Waimei Tai, MD



  • A large observational nested case-control study by Jimenez et. al. using collected data from the Nurses Health Study demonstrated decreased dehydroepiadrosterone sulfate (DHEAS) in women who have an ischemic stroke during the >10 year follow up period. 

    DHEAS is the major precursor for 50% of androgens in men, 75% of estrogens in premenopausal women, and almost 100% of estogrens in postmenopausal women. Low DHEAS level has been previously associated with increased incidence of ischemic heart disease.  

    In this study, the lowest quartile of DHEAS was associated with being older, less educated, higher prevalence of hypertension, high cholesterol, history of heart disease, and higher proportion of hormone therapy use. However, after adjusting for matching risk factors, women in the lowest quartile of DHEAS versus the highest quartile of DHEAS had a non-significant increased risk for ischemic stroke.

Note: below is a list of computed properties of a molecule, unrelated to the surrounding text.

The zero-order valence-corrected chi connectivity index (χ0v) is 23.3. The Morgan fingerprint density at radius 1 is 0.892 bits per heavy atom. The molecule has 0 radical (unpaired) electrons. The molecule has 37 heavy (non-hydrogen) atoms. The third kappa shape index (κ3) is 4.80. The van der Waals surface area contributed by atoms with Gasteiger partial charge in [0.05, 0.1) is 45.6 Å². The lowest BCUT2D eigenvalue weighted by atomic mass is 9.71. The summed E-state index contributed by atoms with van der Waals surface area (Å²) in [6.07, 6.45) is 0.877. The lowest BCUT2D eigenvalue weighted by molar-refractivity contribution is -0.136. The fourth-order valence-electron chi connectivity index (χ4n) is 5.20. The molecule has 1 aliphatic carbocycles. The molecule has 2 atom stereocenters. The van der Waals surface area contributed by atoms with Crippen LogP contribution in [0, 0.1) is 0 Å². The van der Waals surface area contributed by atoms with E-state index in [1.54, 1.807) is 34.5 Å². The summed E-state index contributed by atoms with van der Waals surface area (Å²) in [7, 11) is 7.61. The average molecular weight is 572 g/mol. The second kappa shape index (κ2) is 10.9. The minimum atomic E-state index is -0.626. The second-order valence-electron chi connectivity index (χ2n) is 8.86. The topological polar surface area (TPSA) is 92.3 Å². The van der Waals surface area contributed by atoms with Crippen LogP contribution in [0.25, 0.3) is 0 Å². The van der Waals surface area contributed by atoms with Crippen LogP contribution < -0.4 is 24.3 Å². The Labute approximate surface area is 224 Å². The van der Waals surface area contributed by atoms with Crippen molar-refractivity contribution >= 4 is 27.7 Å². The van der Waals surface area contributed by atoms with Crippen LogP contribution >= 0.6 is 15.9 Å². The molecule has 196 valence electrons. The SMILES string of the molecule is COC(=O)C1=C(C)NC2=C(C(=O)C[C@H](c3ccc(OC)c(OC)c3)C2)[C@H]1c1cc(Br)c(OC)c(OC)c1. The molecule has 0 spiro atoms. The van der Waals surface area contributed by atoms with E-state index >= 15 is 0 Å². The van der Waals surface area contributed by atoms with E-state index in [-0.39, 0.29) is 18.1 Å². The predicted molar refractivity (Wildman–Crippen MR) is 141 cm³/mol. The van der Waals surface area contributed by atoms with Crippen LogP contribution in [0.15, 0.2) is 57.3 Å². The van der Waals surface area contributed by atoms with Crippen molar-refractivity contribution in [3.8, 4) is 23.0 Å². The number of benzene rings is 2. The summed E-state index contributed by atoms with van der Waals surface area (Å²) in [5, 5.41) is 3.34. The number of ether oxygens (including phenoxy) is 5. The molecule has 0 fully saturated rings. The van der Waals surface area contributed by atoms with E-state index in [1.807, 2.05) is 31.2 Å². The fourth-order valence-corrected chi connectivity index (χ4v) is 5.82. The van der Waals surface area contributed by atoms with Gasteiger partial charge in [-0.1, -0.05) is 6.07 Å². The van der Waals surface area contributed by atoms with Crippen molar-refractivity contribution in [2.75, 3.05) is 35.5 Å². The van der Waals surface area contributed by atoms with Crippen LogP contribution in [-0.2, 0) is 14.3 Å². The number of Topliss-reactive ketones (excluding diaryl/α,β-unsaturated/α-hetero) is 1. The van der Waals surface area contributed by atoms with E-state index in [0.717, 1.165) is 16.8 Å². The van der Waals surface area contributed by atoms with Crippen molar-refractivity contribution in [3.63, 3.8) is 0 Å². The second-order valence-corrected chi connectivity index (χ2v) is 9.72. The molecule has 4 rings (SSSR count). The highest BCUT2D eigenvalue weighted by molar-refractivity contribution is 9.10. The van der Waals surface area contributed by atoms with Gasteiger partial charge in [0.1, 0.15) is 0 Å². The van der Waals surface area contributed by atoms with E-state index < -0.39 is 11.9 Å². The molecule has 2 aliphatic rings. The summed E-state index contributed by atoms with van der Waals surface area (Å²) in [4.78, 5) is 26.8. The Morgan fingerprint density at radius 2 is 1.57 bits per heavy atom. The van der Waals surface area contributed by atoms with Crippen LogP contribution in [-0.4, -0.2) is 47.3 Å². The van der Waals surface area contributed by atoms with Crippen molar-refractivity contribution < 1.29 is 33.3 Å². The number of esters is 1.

The authors propose that a novel association with a stable hormonal biomarker with increased ischemic stroke risk. Whether this is merely an association and a risk marker of underlying vascular disease, or a causative factor in ischemic stroke, be it directly or through its downstream androgenic/estrogenic activity, is unclear.

    I think this is an interesting study, as it potentially proposes new markers of disease that may not have been previously studied. As the authors’ point out, this initial study may suggest other new research questions. Much work in the neuro-hormonal arena has been focused on how hormones act as neuro-transmitters, or interact in the brain’s chemical milieu. Now potentially new directions of research can look at how hormones act on cerebral vessels, or neuronal activity and recovery.